The sports betting industry in Colorado was launched on May 1 without most of the top tier games, but the unprecedented conditions did not stop fans betting on the limited offer.
According to DraftKings, table tennis is the most popular sport to gamble among Coloradans, which has made the most bets on volume and dollar so far this month.
The second most popular sport by both statistics is the Ultimate Fighting Championship, which staged its first weekend fights since March, followed by Korean baseball and Belarus Premier League Soccer, the sportsbook reported.
Saturday’s UFC 249 games, headed by lightweight contenders Tony Ferguson and Justin Gaethje, also boosted bets under Coloradans using the online sportsbooks BetRivers and FanDuel.
“We don’t have any previous Colorado data to compare it to, but in our other markets we got more bets on this event than any regular season NFL game,” said Mattias Stetz, chief operating officer of BetRivers parent company Rush Street Interactive . “It was even 33% more popular than Conor McGregor’s return to UFC last January.”
The game has also been FanDuel’s most popular event in the Centennial State so far, said publicity director Kevin Hennessy, followed by table tennis and bets on future NFL games and NASCAR races.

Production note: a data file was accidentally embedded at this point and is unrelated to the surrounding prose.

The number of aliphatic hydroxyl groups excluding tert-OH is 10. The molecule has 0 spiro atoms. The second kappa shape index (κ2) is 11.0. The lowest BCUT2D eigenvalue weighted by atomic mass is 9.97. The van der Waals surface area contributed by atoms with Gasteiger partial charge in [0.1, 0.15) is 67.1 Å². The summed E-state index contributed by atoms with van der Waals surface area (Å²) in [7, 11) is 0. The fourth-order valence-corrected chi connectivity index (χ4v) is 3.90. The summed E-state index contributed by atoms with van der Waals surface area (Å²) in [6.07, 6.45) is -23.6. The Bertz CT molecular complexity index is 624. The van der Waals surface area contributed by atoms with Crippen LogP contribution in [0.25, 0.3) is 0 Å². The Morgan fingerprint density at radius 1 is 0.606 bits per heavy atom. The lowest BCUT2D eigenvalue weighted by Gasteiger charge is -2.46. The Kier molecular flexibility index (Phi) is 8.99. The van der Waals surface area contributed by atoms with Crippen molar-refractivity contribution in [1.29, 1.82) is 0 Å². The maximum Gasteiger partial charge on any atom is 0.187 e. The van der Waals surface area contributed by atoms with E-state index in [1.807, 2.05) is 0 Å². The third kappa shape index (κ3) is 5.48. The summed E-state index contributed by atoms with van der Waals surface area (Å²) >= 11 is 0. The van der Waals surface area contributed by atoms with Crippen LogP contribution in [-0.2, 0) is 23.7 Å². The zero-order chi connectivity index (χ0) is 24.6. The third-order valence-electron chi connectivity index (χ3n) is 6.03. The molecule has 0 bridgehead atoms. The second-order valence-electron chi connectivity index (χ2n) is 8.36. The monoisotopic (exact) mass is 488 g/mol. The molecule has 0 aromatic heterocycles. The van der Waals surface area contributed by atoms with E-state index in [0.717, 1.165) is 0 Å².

DraftKings, FanDuel and BetRivers declined to specify the monetary value of bets in Colorado. The state’s Gaming division, part of the Department of Revenue, expects to release a monthly report detailing the industry, but had no figures for the first ten days, said communications manager Suzi Karrer.
Chris Altruda, national sports betting analyst PennBets.com, said the UFC’s draw is not surprising, as it was a high-profile event in the United States with well-known athletes who could even attract regular gamblers. More obscure sports, such as Korean baseball and table tennis, could increasingly gain traction the longer the competition lasts, he said; however, the handle or bet amount in dollars is unlikely to be impressive compared to regular leagues.
Still, Altruda believes that “ there would never be a ‘bad’ launch date ” because of rules that allow players to log into an app remotely without going to a casino.
“The legislation still provides an excellent beta testing ground for regulators to ensure everything is working and for the sportsbooks to learn more about the new market,” Altruda said.
Dan Hartman, director of the Gaming division of Colorado, agreed, calling the early days of sports betting “successful.”
“We are excited to see the full potential of sports betting in Colorado as more operators come online and more sporting events return in the coming weeks and months,” said Hartman.